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View Full Version : How does one define a plane's solidity in flight sims?



Metatron_123
04-09-2009, 08:20 PM
I was wondering what rules apply when creating a plane's damage model. Obviously an armoured plane like an Il-2 is more robust, a light plane like a Ki-43 is fragile.

But some things don't seem as obvious. For example why is a I-153 much harder to bring down than a Cr-42, when they are both of seemingly similar construction materials? Is there a way to determine what design methods lend themselves to robustness?

I'm curious how one researches this subject. Is a lot of it guesswork based on personal accounts, or does a more detailed examination of the plane's design and materials used take place?

Metatron_123
04-09-2009, 08:20 PM
I was wondering what rules apply when creating a plane's damage model. Obviously an armoured plane like an Il-2 is more robust, a light plane like a Ki-43 is fragile.

But some things don't seem as obvious. For example why is a I-153 much harder to bring down than a Cr-42, when they are both of seemingly similar construction materials? Is there a way to determine what design methods lend themselves to robustness?

I'm curious how one researches this subject. Is a lot of it guesswork based on personal accounts, or does a more detailed examination of the plane's design and materials used take place?

DKoor
04-09-2009, 09:14 PM
<BLOCKQUOTE class="ip-ubbcode-quote"><div class="ip-ubbcode-quote-title">quote:</div><div class="ip-ubbcode-quote-content">Originally posted by Metatron_123:
For example why is a I-153 much harder to bring down than a Cr-42, when they are both of seemingly similar construction materials? </div></BLOCKQUOTE>Your question already contains an answer... because the DM aren't exactly right?

You will also find that some of the older planes (older meaning introduced in the earlier game versions) have "tougher" DM.... some said it was that way because of the DM simplification.
Some like LaGG didn't get that DM updated. Ai MC.202 was a tank too.

ImMoreBetter
04-09-2009, 09:25 PM
Measuring the amount of damage different planes can absorb is limited at best.

The biggest problem is the limit of technology.
If we were able to model every single part inside of a plane and exactly how each part is protected, that would probably be the closest we will ever get.

triad773
04-10-2009, 01:18 AM
Best solution, and pardon me for sounding like the 'Master of the Obvious,' don't get hit in the first place http://forums.ubi.com/groupee_common/emoticons/icon_wink.gif Otherwise, it's just an endurance contest with the last (plane) standing.

Romanator21
04-10-2009, 02:31 AM
I am almost certain that it is just a sort of DM simplification, especially for the older models. Il-2 doesn't use hit bubbles, but I am sure that each component of the plane can take a certain amount of "energy" from bullets (more small caliber shots, fewer cannon shots). When that specific benchmark is achieved, the damage texture appears, or components fall off.

The older planes, such as the MiG-3 and G-50 are fairly tough, but the R-10 can be de-winged by spitting at it.

Metatron_123
04-10-2009, 05:00 AM
This isn't about my personal score Triad, I was simply curious...

I see the older model issue seems to make sense. For example P.11s seem to be able to absorb copious amounts of small caliber fire.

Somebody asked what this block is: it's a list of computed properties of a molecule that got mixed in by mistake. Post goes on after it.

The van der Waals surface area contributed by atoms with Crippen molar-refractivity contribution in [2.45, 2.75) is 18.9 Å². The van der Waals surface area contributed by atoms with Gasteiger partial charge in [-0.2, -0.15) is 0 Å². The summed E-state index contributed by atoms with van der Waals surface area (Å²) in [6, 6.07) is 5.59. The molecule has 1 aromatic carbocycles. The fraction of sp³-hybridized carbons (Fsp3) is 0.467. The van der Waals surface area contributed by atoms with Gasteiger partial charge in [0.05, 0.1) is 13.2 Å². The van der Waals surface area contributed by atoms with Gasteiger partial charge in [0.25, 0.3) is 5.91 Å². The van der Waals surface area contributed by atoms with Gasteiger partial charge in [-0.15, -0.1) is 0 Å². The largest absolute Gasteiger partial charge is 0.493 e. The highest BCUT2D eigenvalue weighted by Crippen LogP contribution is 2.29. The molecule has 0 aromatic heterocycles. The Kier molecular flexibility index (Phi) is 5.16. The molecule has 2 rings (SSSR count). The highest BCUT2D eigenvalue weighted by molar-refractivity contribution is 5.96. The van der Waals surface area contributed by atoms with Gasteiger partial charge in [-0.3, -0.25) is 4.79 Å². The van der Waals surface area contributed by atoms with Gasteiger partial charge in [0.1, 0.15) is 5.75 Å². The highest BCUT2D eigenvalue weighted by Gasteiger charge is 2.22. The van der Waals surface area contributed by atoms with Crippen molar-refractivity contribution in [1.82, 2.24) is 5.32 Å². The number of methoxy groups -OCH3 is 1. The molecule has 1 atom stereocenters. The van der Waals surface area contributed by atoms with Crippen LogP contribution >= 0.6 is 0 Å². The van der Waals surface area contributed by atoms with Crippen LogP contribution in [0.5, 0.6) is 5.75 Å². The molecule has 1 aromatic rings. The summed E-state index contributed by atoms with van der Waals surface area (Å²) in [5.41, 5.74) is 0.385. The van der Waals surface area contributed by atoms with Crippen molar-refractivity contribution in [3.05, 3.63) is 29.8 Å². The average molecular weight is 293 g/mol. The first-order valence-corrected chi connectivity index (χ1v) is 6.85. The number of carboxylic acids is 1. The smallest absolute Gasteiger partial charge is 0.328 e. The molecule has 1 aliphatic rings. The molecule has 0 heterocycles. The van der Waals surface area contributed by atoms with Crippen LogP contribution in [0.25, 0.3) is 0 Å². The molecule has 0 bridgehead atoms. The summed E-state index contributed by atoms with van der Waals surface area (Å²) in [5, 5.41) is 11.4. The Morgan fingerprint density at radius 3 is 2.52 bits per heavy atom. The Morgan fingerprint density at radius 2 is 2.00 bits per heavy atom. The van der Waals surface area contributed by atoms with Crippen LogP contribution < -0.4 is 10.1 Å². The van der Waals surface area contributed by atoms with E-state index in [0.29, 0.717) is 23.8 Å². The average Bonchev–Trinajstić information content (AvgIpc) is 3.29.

Then again so does the Ki-27, but I get the feeling a lot of this has been discussed before...

Thanks for the replies.

M_Gunz
04-10-2009, 05:33 AM
The DM uses 3D objects the "bullet" has to hit the object to affect it.
It's there until damaged 100% and then it isn't. One shot *can* destroy more than one object, it goes in
a straight line only though. The arrows in Arcade=1 mode show that path only, the bullets may stop along it.

When FB was coming, engines would become IIRC over 20 parts. We saw the renders.

Landing gear behind a bomber engine (Tu-2) can soak up a lot of 20mm before it's destroyed to let shots through
and hit the daggone engine. I remember asking and being shown the screenies of lowering the gear of my target.
Oh.. that's where all my ammo went. Did he have a hard time landing? I forget.

Hit-bubbles... you see how close a bullet-as-a-line comes to the center and if it's less than the tabled radius,
it's a hit. The line is where the bullet goes in one frame's time. Did the bullet line intersect the hit bubble?
EAW gunnery and DM is a joke by comparison to IL2 but it allowed a 300mz PC to run 100's of planes at once (but
only 8 humans online or LAN. AI wasn't so bad if you kept yours in line and coops could have AI. Not bad for
1999 except the online part; Red Baron was running over 80 online in late 1998 on DF servers.
The hit bubbles could be shrunk. I found that at around 70% original radius, the AI was getting hardly any kills
so I had to wing them back around 80% which is almost the same size yet cuts the golden BB's more than half. It
did make shooting a bit closer to a challenge. Red Baron was worse, the fire scattered wide like 10 degrees but
you do get hit-boxes instead of the bubbles so for instance wings can be thin.
I enjoyed both of those but then I ran 233 to 300mz AMD's and megs of ram, I didn't expect so much. Things change.

VW-IceFire
04-10-2009, 09:00 AM
Some of the problem is that IL-2s damage models range from very sophisticated in the most recently released models to much less sophisticated in some of the ones that came with IL-2 back in the early days. I think most of those received upgrades of one kind or another but they aren't quite all to the same standard.

M_Gunz
04-10-2009, 10:29 AM
Exactly on the Standards bit. Patch to patch would be upgrade changes you couldn't always see but that first I-16 DM....